Panel warns of Caribbean dependence on PetroCaribe
WASHINGTON, USA — With the Venezuelan economy worsening and residents of Caracas unable to buy diapers or even toilet paper due to foreign-exchange shortages, how much longer will Venezuela be able to subsidize cheap oil for its political allies throughout the Caribbean and Central America.
Last week, energy experts meeting in Washington discussed that very question.
“What happens to the 17 countries who are members of this program if Caracas pulls back the generous credit subsidies it gives members to help them import its crude oil products?” asked Jason Marczak, deputy director of the Atlantic Council’s Adrienne Arsht Latin America Center. “This is a not-so-distant possibility given Venezuela’s economic situation and slowing oil production, but it’s one Caracas would certainly like to avoid. This has all the makings of an energy crisis brewing off our shores.”
On July 16, the think tank released a 24-page study “Uncertain Energy: The Caribbean’s Gamble With Venezuela.” To mark the occasion, it hosted a panel discussion featuring three experts: David Goldwyn, the study’s author and a former State Department coordinator of international energy affairs; Jorge Piñón, who heads the Center for International Energy and Environmental Policy at the University of Texas-Austin, and Jed Bailey, managing partner at Boston-based Energy Narrative.
“It’s almost ten years since Venezuela announced the PetroCaribe program,” Goldwyn said. “PetroCaribe sells oil and products at market benchmarks, but also provides financing for governments, giving them long terms and low down payments so the countries can take that oil and use the proceeds of those sales either to invest or save, or more likely, to use for budget support. It’s a credit financing program at its core, and for Venezuela, it’s been an enormous political success.”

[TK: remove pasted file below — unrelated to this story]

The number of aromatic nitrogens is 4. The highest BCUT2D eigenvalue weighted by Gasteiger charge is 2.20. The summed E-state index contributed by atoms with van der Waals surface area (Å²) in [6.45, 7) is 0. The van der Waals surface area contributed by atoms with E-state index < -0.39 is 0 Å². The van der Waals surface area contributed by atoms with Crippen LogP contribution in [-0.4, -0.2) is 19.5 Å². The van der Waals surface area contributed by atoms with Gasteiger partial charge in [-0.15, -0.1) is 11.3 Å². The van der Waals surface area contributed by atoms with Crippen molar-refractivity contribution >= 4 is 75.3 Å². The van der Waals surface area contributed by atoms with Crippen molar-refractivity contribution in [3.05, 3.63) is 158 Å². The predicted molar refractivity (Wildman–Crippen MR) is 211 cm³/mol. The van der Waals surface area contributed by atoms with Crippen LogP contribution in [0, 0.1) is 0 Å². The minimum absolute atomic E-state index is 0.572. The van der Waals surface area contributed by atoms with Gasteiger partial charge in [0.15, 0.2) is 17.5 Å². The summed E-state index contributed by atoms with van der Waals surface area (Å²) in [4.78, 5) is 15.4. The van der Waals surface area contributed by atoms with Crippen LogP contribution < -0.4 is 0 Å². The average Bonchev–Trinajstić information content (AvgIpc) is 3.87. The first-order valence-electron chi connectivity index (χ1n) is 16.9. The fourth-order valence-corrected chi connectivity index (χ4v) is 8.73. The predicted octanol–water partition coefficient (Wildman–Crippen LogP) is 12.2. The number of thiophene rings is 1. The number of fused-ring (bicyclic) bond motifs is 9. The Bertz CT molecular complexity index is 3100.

However, for PetroCaribe members themselves, the results have been “decidedly more mixed,” Goldwyn told his audience.
“Buying crude oil and products on cheap credit has given these countries an enormous debt burden, in some cases 10 to 20 percent of their GDP,” he said.
Even more ominously, he said, “PetroCaribe has delayed the migration away from fuel oil and diesel for power generation to cleaner fuels. And the problem with using a high-cost fuel oil is that it makes the cost of electricity extremely high. The average throughout the Caribbean is 33 cents per kilowatt-hour, while the US average is a dime. That’s part of the reason why Caribbean economies are not competitive.”
Yet it’s difficult for these countries to kick the habit.
“Whether they want to or not, PetroCaribe countries may not have a choice,” Goldwyn warned. “With oil production declining and Venezuela unable to import diapers, toilet paper and basic staples, it’s hard to justify selling oil literally for beans. The risk of a complete cutoff is actually quite low, but the impact on these economies could be catastrophic.”
Interestingly, although the Dominican Republic, Jamaica and Nicaragua comprise only three of PetroCaribe’s 13 active member states, in 2012 they accounted for just over 80,000 barrels per day (bpd) of the 121,000 bpd that PetroCaribe exported. The DR and Jamaica both operate oil refineries that, without huge injections of capital from state-owned Petróleos de Venezuela (PDVSA), would have closed long ago.
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